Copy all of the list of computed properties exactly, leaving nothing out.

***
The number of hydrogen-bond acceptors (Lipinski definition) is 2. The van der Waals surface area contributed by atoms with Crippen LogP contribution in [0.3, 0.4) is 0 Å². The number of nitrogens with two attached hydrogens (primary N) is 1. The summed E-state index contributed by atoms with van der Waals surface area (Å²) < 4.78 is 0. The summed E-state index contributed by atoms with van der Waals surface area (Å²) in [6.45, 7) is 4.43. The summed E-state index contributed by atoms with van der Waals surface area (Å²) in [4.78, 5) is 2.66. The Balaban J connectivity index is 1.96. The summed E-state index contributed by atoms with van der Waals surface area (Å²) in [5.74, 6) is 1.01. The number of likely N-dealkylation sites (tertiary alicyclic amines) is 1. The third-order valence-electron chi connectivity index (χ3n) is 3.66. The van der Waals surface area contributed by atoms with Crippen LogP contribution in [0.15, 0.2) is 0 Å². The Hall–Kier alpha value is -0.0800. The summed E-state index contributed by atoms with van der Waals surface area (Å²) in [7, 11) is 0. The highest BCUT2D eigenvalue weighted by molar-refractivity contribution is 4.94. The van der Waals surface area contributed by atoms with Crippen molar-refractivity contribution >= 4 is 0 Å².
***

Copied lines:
The number of hydrogen-bond acceptors (Lipinski definition) is 2. The van der Waals surface area contributed by atoms with Crippen LogP contribution in [0.3, 0.4) is 0 Å². The number of nitrogens with two attached hydrogens (primary N) is 1. The summed E-state index contributed by atoms with van der Waals surface area (Å²) < 4.78 is 0. The summed E-state index contributed by atoms with van der Waals surface area (Å²) in [6.45, 7) is 4.43. The summed E-state index contributed by atoms with van der Waals surface area (Å²) in [4.78, 5) is 2.66. The Balaban J connectivity index is 1.96. The summed E-state index contributed by atoms with van der Waals surface area (Å²) in [5.74, 6) is 1.01. The number of likely N-dealkylation sites (tertiary alicyclic amines) is 1. The third-order valence-electron chi connectivity index (χ3n) is 3.66. The van der Waals surface area contributed by atoms with Crippen LogP contribution in [0.15, 0.2) is 0 Å². The Hall–Kier alpha value is -0.0800. The summed E-state index contributed by atoms with van der Waals surface area (Å²) in [7, 11) is 0. The highest BCUT2D eigenvalue weighted by molar-refractivity contribution is 4.94. The van der Waals surface area contributed by atoms with Crippen molar-refractivity contribution >= 4 is 0 Å².